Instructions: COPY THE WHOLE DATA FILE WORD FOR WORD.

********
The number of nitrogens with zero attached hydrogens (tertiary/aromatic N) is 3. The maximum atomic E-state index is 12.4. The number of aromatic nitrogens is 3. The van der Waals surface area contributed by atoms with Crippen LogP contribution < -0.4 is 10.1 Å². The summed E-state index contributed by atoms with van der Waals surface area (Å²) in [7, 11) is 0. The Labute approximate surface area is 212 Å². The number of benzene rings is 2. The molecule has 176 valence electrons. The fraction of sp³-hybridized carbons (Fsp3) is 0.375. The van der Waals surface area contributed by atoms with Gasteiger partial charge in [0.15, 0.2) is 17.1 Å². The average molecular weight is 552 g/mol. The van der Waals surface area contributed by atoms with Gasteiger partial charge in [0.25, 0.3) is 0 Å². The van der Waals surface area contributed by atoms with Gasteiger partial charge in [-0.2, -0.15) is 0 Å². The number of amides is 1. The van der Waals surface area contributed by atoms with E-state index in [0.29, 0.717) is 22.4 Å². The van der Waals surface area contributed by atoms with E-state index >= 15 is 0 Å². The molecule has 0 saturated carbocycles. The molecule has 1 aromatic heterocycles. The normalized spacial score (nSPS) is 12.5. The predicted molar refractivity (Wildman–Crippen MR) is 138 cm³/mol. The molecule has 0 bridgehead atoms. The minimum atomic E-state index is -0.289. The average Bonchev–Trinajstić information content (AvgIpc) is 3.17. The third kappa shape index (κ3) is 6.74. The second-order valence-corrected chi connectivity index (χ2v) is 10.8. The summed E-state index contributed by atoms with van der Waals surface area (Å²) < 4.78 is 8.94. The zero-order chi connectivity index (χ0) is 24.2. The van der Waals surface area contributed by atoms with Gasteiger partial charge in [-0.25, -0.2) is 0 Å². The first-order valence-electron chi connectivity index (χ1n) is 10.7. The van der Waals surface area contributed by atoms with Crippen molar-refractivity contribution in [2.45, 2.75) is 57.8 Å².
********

The number of nitrogens with zero attached hydrogens (tertiary/aromatic N) is 3. The maximum atomic E-state index is 12.4. The number of aromatic nitrogens is 3. The van der Waals surface area contributed by atoms with Crippen LogP contribution < -0.4 is 10.1 Å². The summed E-state index contributed by atoms with van der Waals surface area (Å²) in [7, 11) is 0. The Labute approximate surface area is 212 Å². The number of benzene rings is 2. The molecule has 176 valence electrons. The fraction of sp³-hybridized carbons (Fsp3) is 0.375. The van der Waals surface area contributed by atoms with Gasteiger partial charge in [0.15, 0.2) is 17.1 Å². The average molecular weight is 552 g/mol. The van der Waals surface area contributed by atoms with Gasteiger partial charge in [0.25, 0.3) is 0 Å². The van der Waals surface area contributed by atoms with Gasteiger partial charge in [-0.2, -0.15) is 0 Å². The number of amides is 1. The van der Waals surface area contributed by atoms with E-state index in [0.29, 0.717) is 22.4 Å². The van der Waals surface area contributed by atoms with E-state index >= 15 is 0 Å². The molecule has 0 saturated carbocycles. The molecule has 1 aromatic heterocycles. The normalized spacial score (nSPS) is 12.5. The predicted molar refractivity (Wildman–Crippen MR) is 138 cm³/mol. The molecule has 0 bridgehead atoms. The minimum atomic E-state index is -0.289. The average Bonchev–Trinajstić information content (AvgIpc) is 3.17. The third kappa shape index (κ3) is 6.74. The second-order valence-corrected chi connectivity index (χ2v) is 10.8. The summed E-state index contributed by atoms with van der Waals surface area (Å²) < 4.78 is 8.94. The zero-order chi connectivity index (χ0) is 24.2. The van der Waals surface area contributed by atoms with Gasteiger partial charge in [-0.25, -0.2) is 0 Å². The first-order valence-electron chi connectivity index (χ1n) is 10.7. The van der Waals surface area contributed by atoms with Crippen molar-refractivity contribution in [2.45, 2.75) is 57.8 Å².